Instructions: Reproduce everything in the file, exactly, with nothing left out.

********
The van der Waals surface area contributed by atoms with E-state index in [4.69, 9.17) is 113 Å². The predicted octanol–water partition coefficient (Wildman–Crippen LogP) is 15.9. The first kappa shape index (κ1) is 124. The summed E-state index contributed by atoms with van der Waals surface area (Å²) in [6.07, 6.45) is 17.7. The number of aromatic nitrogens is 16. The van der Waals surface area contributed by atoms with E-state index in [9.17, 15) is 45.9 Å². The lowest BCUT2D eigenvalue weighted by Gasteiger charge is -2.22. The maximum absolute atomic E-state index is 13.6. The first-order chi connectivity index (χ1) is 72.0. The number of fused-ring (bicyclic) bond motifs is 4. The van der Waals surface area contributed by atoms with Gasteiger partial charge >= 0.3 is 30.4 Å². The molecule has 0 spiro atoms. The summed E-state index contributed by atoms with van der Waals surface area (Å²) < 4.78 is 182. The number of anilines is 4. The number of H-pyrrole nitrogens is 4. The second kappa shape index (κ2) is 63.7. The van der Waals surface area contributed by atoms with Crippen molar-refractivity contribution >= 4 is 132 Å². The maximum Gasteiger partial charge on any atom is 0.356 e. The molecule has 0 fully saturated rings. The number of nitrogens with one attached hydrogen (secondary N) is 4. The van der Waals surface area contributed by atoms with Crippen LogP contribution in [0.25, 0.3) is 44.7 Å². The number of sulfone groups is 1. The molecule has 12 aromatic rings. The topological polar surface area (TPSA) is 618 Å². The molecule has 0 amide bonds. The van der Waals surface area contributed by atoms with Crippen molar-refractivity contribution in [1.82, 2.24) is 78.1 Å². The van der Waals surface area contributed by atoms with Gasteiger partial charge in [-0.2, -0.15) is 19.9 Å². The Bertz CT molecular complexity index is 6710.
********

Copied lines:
The van der Waals surface area contributed by atoms with E-state index in [4.69, 9.17) is 113 Å². The predicted octanol–water partition coefficient (Wildman–Crippen LogP) is 15.9. The first kappa shape index (κ1) is 124. The summed E-state index contributed by atoms with van der Waals surface area (Å²) in [6.07, 6.45) is 17.7. The number of aromatic nitrogens is 16. The van der Waals surface area contributed by atoms with E-state index in [9.17, 15) is 45.9 Å². The lowest BCUT2D eigenvalue weighted by Gasteiger charge is -2.22. The maximum absolute atomic E-state index is 13.6. The first-order chi connectivity index (χ1) is 72.0. The number of fused-ring (bicyclic) bond motifs is 4. The van der Waals surface area contributed by atoms with Gasteiger partial charge >= 0.3 is 30.4 Å². The molecule has 0 spiro atoms. The summed E-state index contributed by atoms with van der Waals surface area (Å²) < 4.78 is 182. The number of anilines is 4. The number of H-pyrrole nitrogens is 4. The second kappa shape index (κ2) is 63.7. The van der Waals surface area contributed by atoms with Crippen molar-refractivity contribution >= 4 is 132 Å². The maximum Gasteiger partial charge on any atom is 0.356 e. The molecule has 0 fully saturated rings. The number of nitrogens with one attached hydrogen (secondary N) is 4. The van der Waals surface area contributed by atoms with Crippen LogP contribution in [0.25, 0.3) is 44.7 Å². The number of sulfone groups is 1. The molecule has 12 aromatic rings. The topological polar surface area (TPSA) is 618 Å². The molecule has 0 amide bonds. The van der Waals surface area contributed by atoms with Crippen molar-refractivity contribution in [1.82, 2.24) is 78.1 Å². The van der Waals surface area contributed by atoms with Gasteiger partial charge in [-0.2, -0.15) is 19.9 Å². The Bertz CT molecular complexity index is 6710.